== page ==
U.S. missiles infected with Chinese fakes:


Report confirms ‘84,000 suspect electronic parts installed’. Fake electronic components from China have been discovered in thermal weapons sights delivered to the U.S. Army on mission computers for the Missile Defense Agency’s Terminal High Altitude Area Defense, or THAAD.
Suspected electronic parts were found in the Forward Looking InfraRed, or FLIR, Systems being used on the Navy’s SH-60-B. The counterfeit parts were delivered by Raytheon, which alerted the Navy. The problem with faked Chinese electronic components being installed in U.S. military systems is far more widespread that originally thought. They also are coming from suppliers in Britain and Canada who redirect Chinese products. The Senate panel tracked some 1,800 cases of suspected counterfeit parts through the supply chain. It found that U.S. defense contractors had purchased many of the critical components from U.S. companies who in turn obtained them from Chinese firms but never subjected them to testing before handing them over to the U.S. military as part of their contract.
Gen. Patrick O’Reilly, director of the U.S. Missile Defense Agency, said, “We do not want a $12 million missile defense interceptor’s reliability compromised by a $2 counterfeit part.” A defense subcontractor in Texas had sold the components to Raytheon. The components prior to that sale traveled through four states and three countries, originating with a company called Huajie Electronics Ltd in Shenzhen, China. While L-3 Display Systems told Alenia after discovering the problem, neither L-3 nor Alenia told the U.S. Air Force for nearly a year after it was discovered that the C-27Js were affected by the suspect parts.
According to the Senate report, L-3 Display Systems had bought the suspect memory chips from an electronics distributor in California. That distributor had bought the chips from Hong Dark Electronic Trade, a company in Shenzhen, China. In fact, the Senate investigators had uncovered the fact that L-3 had purchased tens of thousands of Hong Dark electronic components that had entered the U.S. defense supply chain. The U.S. Air Force had reported that more than 84,000 counterfeit electronic parts purchased from Hong Dark. “Counterfeit electronic parts pose long-term reliability problems, and reliability is a major driver in the overall cost of a weapon system,” the Senate report said. The problem of coping with potentially counterfeit parts stems from a policy decision that was made years ago during the Clinton administration to give priority to off-the-shelf components as a way to reduce cost. But they also were supposed to be tested and current investigations indicate that such testing isn’t always occurring.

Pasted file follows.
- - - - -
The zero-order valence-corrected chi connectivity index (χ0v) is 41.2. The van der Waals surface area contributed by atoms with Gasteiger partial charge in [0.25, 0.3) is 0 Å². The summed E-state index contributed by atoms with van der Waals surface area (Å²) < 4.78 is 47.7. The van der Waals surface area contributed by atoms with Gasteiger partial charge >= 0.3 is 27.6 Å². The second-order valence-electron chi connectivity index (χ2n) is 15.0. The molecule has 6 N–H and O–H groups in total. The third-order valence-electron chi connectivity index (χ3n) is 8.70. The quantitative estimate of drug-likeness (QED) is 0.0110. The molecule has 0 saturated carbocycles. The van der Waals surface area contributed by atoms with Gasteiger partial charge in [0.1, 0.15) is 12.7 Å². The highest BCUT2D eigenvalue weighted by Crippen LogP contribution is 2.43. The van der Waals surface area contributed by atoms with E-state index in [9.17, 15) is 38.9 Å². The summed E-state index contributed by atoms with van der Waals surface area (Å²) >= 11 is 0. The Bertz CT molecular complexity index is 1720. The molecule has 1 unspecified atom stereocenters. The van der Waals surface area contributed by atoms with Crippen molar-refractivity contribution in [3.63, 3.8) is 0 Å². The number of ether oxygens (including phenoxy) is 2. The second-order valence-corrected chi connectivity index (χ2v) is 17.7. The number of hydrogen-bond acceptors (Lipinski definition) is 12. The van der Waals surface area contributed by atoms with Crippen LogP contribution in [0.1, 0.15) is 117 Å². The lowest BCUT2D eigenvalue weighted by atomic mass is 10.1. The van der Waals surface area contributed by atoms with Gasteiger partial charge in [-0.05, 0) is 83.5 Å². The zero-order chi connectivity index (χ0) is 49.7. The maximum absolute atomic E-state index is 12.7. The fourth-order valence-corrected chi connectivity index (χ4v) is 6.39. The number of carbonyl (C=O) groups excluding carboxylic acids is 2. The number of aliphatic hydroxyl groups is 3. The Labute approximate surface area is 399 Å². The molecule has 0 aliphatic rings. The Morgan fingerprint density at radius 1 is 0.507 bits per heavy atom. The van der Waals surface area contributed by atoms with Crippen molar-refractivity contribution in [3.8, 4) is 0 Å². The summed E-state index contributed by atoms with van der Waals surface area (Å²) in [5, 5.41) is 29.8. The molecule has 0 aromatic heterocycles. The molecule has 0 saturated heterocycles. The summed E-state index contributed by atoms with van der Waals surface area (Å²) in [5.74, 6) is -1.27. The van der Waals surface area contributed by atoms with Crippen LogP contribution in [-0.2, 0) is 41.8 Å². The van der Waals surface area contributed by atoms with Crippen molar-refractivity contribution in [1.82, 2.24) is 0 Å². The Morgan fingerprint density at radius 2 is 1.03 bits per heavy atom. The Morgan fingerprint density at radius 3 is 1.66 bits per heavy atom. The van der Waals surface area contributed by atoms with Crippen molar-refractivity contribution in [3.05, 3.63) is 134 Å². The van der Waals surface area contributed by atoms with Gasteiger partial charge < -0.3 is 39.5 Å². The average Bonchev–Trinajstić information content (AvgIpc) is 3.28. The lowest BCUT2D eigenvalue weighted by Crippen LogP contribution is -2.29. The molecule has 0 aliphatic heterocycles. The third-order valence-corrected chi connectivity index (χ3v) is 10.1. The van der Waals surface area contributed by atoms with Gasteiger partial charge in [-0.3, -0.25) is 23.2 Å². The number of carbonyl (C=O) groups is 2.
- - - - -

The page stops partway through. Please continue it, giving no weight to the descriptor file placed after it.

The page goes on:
The issue appears to be connected to “unvetted independent distributors who supply electronic parts for critical military applications.” The problem of faked or counterfeit products from China, as well as contaminated products, are issues on which WND has reported for years.
Officials said at least 15 percent of the spare and replacement chips the Pentagon was buying were counterfeit. “The U.S. bought 59,000 counterfeit microchips from China for use in our warships, planes, missile and antimissile systems but fortunately were discovered they are fake in time. How many didn’t we catch?” One Senate investigator even discovered that electronic components had been harvested from “e-waste” and sometimes were sold on public sidewalks and in public markets in China.
There also are whole factories in China with up to 15,000 people employed for the purpose of counterfeiting products. During a one-month period, 17 of 28 products recalled by the Consumer Product Safety Commission were Chinese imports.
Hammock stands, Toy castles, Essentials for Kids Jewelry Sets, Magnetic Building Sets, Easy-Bake Ovens, portable baby swings, swimming pool ladders that break, faulty baby carriers, circular saws with faulty blade guards oscillating tower fans, exploding air pumps, oil-filled electric heaters, notebook computer batteries. Chinese products ranging from pet food to seafood intended for humans. Found products intended for human consumption tainted with pesticides, carcinogens, bacteria and banned drugs. China was found to be raising most of its fish products – intended for the U.S. – in water contaminated with raw sewage. Deadly contaminant found in Chinese-made toothpaste. lead-poisoning cases,
Imports from China were recalled by the CPSC twice as often as products made everywhere else in the world, WND reported how China was shipping to the U.S. honey tainted with a potentially life-threatening antibiotic.

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